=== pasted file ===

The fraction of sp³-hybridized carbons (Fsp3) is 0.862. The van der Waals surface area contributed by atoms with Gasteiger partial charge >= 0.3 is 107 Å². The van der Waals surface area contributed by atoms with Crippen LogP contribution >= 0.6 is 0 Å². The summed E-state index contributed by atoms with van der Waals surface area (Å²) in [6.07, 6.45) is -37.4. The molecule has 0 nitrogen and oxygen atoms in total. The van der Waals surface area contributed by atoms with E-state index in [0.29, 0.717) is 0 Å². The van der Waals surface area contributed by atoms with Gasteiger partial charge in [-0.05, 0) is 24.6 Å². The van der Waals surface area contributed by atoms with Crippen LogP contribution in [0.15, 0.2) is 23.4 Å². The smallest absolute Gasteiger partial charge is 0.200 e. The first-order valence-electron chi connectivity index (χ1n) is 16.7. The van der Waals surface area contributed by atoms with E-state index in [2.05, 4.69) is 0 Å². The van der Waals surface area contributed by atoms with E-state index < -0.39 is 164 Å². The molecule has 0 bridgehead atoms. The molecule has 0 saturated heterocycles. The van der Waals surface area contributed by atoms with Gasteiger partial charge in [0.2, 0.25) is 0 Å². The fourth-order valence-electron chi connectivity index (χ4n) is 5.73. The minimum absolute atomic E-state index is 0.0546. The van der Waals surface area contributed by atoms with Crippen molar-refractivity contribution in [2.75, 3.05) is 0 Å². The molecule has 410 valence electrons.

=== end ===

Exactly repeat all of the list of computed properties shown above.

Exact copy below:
The fraction of sp³-hybridized carbons (Fsp3) is 0.862. The van der Waals surface area contributed by atoms with Gasteiger partial charge >= 0.3 is 107 Å². The van der Waals surface area contributed by atoms with Crippen LogP contribution >= 0.6 is 0 Å². The summed E-state index contributed by atoms with van der Waals surface area (Å²) in [6.07, 6.45) is -37.4. The molecule has 0 nitrogen and oxygen atoms in total. The van der Waals surface area contributed by atoms with E-state index in [0.29, 0.717) is 0 Å². The van der Waals surface area contributed by atoms with Gasteiger partial charge in [-0.05, 0) is 24.6 Å². The van der Waals surface area contributed by atoms with Crippen LogP contribution in [0.15, 0.2) is 23.4 Å². The smallest absolute Gasteiger partial charge is 0.200 e. The first-order valence-electron chi connectivity index (χ1n) is 16.7. The van der Waals surface area contributed by atoms with E-state index in [2.05, 4.69) is 0 Å². The van der Waals surface area contributed by atoms with E-state index < -0.39 is 164 Å². The molecule has 0 bridgehead atoms. The molecule has 0 saturated heterocycles. The van der Waals surface area contributed by atoms with Gasteiger partial charge in [0.2, 0.25) is 0 Å². The fourth-order valence-electron chi connectivity index (χ4n) is 5.73. The minimum absolute atomic E-state index is 0.0546. The van der Waals surface area contributed by atoms with Crippen molar-refractivity contribution in [2.75, 3.05) is 0 Å². The molecule has 410 valence electrons.